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Dynamics CRM Orion- Pie in the sky or Henny Penny?

With the celestial code names we get how could I resist writing this blog post?

I love (LOVE) new technology. Is it perfect? Nope, far from it, but that’s part of what I like about it. Finding those deficiencies, working around them to find my solutions. Learning new things, teaching new things. It’s all a huge part of what I love about my job.

So for Orion/2013 with just about everything from a UI perspective being new, I am giddy. I am so giddy that I can likely get past any deficiencies we may (will?) discover along the way. Lots of changes under the hood too, but for most users they will never know, but that’s the way it’s supposed to be. Users don’t care HOW it works, just THAT IT WORKS.

And they want it to work the way they think, and that’s one reason I am really liking the process-based focus we will be getting. I was not too happy with it in Polaris, it seemed half finished (if I am being generous). I heard many people say it was advertising what was coming next. Well, based on that advertising, no one should want what’s next. However, with what I’ve seen and read, we SHOULD be happy with Orion and the process-based experience. Thinking from a single entity point of view seems really short-sighted, this true 360 view will go far. Before 360 was a marketing term, now it can be used to more accurately define the user experience.

I am a hopeful skeptic when it comes to the extensibility of Orion. I honestly have not had enough exposure to make a call on it yet, good or bad. But since at this point of the game I have little if any influence over it, I just need to learn it and learn how it works FOR me and AGAINST me, then adapt.

I am looking forward to building custom business processes for my use and that of my customers. I can’t wait for the cool ideas I get from my untainted CRM newbie students. They have the best ideas because they don’t know the limitations yet, they only see possibilities.

For me, Orion is certainly more pie in the sky than Henny Penny. I think that the partially finished Polaris update we had made people (rightfully) scared for the next release. If Orion were simply a grown-up Polaris, I would be skeptical too. But, it is not.

Just for fun, some history. CRM version 1.0 had no code name, but its official name was Microsoft Business Solutions Customer Relationship Management v1.0. There was no CRM v2.0. CRM 3.0 had a code name of Danube Phase II. CRM 4.0 was known as Titan (but was actually Kilimanjaro internally first, but that’s too hard to spell). CRM 2011 had no code name but was CRM vNext or CRM 5.0. And then the updates started getting those code names too…Polaris and Gemini for updates to CRM 2011 and now CRM 2013 came from Orion. Our next two updates have been named Leo and Vega. So as far back as Titan, we’ve had pie in the sky names.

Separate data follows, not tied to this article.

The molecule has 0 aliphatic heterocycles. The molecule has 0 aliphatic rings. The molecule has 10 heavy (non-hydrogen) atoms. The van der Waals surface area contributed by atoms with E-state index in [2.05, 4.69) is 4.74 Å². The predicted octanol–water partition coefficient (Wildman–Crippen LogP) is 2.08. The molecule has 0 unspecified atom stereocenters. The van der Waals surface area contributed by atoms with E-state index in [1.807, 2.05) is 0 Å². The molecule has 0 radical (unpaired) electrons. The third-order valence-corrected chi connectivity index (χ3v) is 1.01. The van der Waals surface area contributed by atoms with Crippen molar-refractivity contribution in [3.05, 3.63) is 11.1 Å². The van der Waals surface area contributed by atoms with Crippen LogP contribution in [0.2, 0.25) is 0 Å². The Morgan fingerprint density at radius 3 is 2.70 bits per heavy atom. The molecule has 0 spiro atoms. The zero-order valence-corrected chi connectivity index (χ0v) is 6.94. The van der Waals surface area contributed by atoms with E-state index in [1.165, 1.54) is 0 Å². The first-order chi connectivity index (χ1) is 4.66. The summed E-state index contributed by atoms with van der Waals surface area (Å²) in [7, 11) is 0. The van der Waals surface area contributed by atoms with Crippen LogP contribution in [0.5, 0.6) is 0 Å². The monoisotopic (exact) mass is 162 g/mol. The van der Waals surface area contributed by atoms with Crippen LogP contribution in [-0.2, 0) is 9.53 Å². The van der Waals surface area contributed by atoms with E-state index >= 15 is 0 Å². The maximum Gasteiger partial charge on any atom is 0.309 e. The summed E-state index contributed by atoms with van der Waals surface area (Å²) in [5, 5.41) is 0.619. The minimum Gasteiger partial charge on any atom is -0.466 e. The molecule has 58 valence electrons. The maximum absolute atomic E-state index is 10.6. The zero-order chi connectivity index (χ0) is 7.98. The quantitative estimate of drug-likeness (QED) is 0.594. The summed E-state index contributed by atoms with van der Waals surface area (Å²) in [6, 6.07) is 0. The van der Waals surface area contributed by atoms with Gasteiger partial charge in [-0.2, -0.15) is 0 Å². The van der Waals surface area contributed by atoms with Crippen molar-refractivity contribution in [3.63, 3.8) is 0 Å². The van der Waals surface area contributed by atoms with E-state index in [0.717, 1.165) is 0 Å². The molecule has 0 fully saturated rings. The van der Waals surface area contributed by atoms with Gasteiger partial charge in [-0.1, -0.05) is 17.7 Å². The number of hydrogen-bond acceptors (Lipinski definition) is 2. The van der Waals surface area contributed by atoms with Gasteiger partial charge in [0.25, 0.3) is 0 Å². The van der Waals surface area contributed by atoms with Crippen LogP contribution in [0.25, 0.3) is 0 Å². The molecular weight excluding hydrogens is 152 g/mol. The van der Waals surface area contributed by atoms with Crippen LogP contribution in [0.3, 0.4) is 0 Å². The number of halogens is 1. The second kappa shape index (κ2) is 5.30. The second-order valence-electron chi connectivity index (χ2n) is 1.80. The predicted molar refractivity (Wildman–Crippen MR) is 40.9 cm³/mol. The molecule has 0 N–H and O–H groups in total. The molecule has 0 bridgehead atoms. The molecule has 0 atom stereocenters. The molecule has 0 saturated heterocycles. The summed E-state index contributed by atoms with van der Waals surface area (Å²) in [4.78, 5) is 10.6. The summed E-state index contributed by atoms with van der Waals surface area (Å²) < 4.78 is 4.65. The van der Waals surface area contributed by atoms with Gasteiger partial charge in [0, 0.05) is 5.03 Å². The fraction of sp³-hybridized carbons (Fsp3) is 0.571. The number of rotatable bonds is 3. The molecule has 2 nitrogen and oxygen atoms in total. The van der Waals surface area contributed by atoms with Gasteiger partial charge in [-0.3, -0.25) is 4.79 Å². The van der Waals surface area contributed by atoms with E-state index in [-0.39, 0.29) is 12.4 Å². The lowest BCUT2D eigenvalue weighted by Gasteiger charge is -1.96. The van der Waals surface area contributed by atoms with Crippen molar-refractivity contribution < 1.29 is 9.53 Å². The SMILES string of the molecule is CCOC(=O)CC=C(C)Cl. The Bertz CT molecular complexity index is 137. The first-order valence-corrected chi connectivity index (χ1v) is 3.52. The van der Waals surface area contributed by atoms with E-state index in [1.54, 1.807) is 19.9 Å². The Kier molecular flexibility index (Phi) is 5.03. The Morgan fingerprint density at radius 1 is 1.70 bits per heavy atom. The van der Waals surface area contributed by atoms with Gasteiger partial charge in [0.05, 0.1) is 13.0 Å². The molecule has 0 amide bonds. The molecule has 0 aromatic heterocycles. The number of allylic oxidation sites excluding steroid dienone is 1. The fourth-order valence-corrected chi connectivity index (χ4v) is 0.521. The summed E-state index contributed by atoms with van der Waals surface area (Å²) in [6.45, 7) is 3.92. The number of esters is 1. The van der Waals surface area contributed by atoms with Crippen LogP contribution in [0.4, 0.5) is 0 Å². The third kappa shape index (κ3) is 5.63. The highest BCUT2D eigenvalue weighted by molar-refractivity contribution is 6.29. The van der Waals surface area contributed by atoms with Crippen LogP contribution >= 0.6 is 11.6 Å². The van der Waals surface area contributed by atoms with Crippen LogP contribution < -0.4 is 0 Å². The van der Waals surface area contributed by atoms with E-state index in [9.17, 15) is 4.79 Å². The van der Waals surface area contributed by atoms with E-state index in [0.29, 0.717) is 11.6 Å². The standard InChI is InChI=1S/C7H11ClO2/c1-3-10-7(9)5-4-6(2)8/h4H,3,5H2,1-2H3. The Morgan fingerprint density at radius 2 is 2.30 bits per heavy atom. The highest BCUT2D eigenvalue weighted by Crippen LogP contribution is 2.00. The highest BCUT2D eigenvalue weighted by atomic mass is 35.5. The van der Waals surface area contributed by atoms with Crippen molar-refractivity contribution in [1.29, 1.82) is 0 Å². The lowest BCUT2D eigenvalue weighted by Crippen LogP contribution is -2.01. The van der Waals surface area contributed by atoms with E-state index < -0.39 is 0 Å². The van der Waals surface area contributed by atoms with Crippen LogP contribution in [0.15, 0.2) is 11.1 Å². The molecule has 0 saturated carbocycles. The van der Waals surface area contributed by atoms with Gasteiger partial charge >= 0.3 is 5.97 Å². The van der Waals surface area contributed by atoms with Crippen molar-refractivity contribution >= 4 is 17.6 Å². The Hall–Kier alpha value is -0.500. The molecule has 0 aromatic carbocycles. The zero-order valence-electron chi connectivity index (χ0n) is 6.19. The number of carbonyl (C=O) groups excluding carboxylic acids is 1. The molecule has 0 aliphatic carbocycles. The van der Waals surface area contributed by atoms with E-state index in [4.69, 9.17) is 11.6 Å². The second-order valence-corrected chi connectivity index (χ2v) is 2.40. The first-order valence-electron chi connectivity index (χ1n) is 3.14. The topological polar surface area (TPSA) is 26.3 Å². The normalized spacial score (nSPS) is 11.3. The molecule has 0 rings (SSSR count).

Tag! You’re the new CRM guy (or girl!)

Even before I began to deliver professional training, I knew the value of it. I’d like to think that I am never finished learning and if I can bring that out into the professional world I live in, that’s great.

Like any new endeavor starting in Dynamics CRM can be tough. Sure, it looks, feels and kinda acts like Outlook, so you feel comfortable as soon as you log in, but do you really know what you’re doing? How not to break things? Where do you get training? There is certainly not enough material available for CRM training and there is a distinct lack of organization around what is out there. I will try to give some pointers and a path for folks needing to learn.

1. Regardless of your role on the CRM team, you need to know how it works. There’s a few courses at Pluralsight that I made that gets you in the door on that. At a minimum, you need something of this level. I hate when a new developer works so hard making this great thing, only to find out it’s already in CRM and that is time wasted. We are still working on making more CRM-focused content for Pluralsight. (Full disclosure: it is a paid service and I do get royalties based on views of my course(s).) The product team has a YouTube channel, others have loads of how to’s on YouTube as well. But, I haven’t found a curriculum outlined anywhere. So finding the content and its relevance to you could prove challenging. And by the time I did the research and gathering of info and put it into a curriculum, we’d have a new CRM version and need new training.

2. Join user groups. There are a few ways to do this. I co-run xRMVirtual. It’s for CRM developers, and as the name suggests, we’re virtual. The group meets monthly and covers a wide range of current topics for CRM developers. You could also join the folks at CRMUG. They cover other parts of the CRM team experience. User, admins, etc. They have virtual groups, regional on-ground groups and paid training available. Then there’s always good ole traditional .NET developer user groups, head over to INETA to find one near you. Oh, and besides joining, you need to attend the meetings, ready to learn!

3. There is no better lesson than doing something wrong. So, get a trial of CRM and mess around. Try out your new ideas, see how things work. Screw it up, then fix it.

4. Look at the sites where people have questions. You might learn something. When I have a question, I head to the CRM forums. Chances are if you have the question, someone else will too. And if by chance you’re the first, ask it here, there are loads of smart people that respond. In no time, you might just be that smart person answering the questions too.

5. Learn enough about the product to offer suggestions for enhancements, then offer them.

6. Find a way to do what you want if the suggestions you make don’t happen.